With continually rising prices and cutthroat competition for the country’s limited home inventory, many are having flashbacks to the housing market crash of 2007, which sent the entire economy into a tailspin for years. However, a recent analysis from realtor.com finds there’s no need for alarm.
“As we compare today’s market dynamics to those of a decade ago, it’s important to remember rising prices didn’t cause the housing crash,” said Danielle Hale, chief economist for realtor.com. “It was rising prices stoked by subprime and low-documentation mortgages, as well as people looking for short-term gains — versus today’s truer market vitality — that created the environment for the crash.”
In contrast, potential homebuyers today have a much more difficult path to get a loan due to lending standards that are the tightest the’ve been in nearly 20 years. This is thanks in part to the Dodd-Frank Act, which requires loan originators to show proof that a borrow can repay a loan.
“Lending standards are critical to the health of the market,” Hale said. “Unlike today, the boom’s under-regulated lending environment allowed borrowing beyond repayable amounts and atypical mortgage products, which pushed up home prices without the backing of income and equity.”
And more people are attempting to obtain a loan because the economy is performing well, consistently displaying job and household growth. Even if and when they do qualify for a mortgage loan, potential buyers still face an uphill battle and fierce battles with other interested buyers before they finally land themselves a home.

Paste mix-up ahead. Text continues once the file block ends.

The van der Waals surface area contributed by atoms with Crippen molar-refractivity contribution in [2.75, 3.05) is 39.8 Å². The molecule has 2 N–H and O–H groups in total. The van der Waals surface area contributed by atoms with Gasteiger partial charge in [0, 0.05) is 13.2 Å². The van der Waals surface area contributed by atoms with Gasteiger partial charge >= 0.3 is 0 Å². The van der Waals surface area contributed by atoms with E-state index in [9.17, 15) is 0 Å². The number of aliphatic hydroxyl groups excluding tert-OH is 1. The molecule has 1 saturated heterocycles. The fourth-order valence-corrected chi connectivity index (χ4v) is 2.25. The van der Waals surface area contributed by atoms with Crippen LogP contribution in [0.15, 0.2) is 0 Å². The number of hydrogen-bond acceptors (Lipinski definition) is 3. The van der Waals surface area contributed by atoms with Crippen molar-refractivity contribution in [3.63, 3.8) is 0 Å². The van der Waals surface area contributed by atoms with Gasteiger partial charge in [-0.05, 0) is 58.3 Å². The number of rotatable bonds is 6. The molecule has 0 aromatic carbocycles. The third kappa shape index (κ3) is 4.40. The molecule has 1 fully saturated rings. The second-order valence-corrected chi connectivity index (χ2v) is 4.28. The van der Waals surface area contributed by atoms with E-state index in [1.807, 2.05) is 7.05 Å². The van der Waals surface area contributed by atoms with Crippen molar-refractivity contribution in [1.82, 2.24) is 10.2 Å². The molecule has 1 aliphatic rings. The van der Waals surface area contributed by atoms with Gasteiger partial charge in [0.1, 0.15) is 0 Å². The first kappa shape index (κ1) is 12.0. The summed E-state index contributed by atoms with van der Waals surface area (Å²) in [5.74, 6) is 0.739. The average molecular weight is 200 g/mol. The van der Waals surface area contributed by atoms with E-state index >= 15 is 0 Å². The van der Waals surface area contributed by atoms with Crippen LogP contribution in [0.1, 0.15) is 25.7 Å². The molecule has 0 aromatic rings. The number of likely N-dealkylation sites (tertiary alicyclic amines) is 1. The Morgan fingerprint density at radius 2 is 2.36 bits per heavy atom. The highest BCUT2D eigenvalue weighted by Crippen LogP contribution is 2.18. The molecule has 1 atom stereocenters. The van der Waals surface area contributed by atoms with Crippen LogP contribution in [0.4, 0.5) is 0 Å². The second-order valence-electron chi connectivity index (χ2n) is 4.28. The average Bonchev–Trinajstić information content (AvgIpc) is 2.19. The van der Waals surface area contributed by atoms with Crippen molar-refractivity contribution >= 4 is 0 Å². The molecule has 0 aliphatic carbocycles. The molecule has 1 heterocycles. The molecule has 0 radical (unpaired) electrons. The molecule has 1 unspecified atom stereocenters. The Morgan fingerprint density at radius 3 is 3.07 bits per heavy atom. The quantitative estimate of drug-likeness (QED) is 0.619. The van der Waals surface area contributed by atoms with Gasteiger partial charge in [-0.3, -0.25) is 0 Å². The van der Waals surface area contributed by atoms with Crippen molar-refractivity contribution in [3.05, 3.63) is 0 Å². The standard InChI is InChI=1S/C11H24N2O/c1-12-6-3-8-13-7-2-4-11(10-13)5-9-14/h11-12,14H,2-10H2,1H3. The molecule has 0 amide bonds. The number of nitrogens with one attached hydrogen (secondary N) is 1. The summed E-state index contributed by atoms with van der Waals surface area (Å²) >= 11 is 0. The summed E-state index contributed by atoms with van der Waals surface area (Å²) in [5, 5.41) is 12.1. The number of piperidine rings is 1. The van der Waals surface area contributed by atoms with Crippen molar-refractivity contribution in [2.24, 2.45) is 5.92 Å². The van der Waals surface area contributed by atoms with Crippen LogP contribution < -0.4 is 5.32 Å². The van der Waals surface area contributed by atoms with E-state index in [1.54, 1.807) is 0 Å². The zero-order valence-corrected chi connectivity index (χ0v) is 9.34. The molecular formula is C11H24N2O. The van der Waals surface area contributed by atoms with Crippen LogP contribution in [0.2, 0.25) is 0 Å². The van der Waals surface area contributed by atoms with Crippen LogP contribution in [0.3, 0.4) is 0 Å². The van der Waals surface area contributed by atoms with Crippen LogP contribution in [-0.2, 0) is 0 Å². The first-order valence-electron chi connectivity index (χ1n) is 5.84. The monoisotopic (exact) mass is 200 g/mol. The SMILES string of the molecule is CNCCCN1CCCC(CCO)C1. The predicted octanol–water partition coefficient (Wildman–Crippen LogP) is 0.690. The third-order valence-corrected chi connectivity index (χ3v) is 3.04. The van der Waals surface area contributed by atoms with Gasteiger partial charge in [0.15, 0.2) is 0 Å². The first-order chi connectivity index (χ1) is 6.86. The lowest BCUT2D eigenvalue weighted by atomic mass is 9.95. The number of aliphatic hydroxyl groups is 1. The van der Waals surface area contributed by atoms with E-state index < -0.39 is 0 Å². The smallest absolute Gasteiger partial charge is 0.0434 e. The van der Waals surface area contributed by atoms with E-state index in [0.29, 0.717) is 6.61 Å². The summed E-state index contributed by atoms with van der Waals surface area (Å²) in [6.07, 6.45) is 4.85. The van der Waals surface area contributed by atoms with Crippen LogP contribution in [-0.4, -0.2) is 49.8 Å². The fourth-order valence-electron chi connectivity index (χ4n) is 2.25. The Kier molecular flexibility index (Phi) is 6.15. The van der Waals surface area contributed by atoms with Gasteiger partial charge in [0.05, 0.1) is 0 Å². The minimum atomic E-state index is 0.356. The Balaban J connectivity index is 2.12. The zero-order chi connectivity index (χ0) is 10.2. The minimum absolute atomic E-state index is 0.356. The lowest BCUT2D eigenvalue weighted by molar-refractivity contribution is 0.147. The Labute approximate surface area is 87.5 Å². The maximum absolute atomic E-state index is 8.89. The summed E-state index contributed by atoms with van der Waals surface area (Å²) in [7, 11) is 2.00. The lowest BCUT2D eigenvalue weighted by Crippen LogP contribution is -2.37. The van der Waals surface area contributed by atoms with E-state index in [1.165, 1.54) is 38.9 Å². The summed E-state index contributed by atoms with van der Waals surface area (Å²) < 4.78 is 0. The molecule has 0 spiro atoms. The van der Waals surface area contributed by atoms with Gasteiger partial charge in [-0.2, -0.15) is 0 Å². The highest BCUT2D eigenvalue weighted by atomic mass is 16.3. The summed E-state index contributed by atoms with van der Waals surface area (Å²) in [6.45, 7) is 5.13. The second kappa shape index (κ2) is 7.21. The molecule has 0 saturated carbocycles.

The housing inventory in the United States decreased year-over-year in September for the 28th consecutive month to 1.9 million, which is 6.4 percent lower than September 2016, according to a monthly report from the National Association of Realtors. That’s compounded with the fact that the average home in the country is selling within three weeks — the shortest time in 30 years, according to the organization.
In 2018, experts expect the market to loosen up a little bit, with 1.33 million starts, up from 1.22 million this year, according to Freddie Mac’s September Outlook report. Home price increases also are expected to cool, rising 4.9 percent in 2018, down from 6.3 percent so far this year. Overall, the report shows expectation that home sales will increase about 2 percent next year over 2017.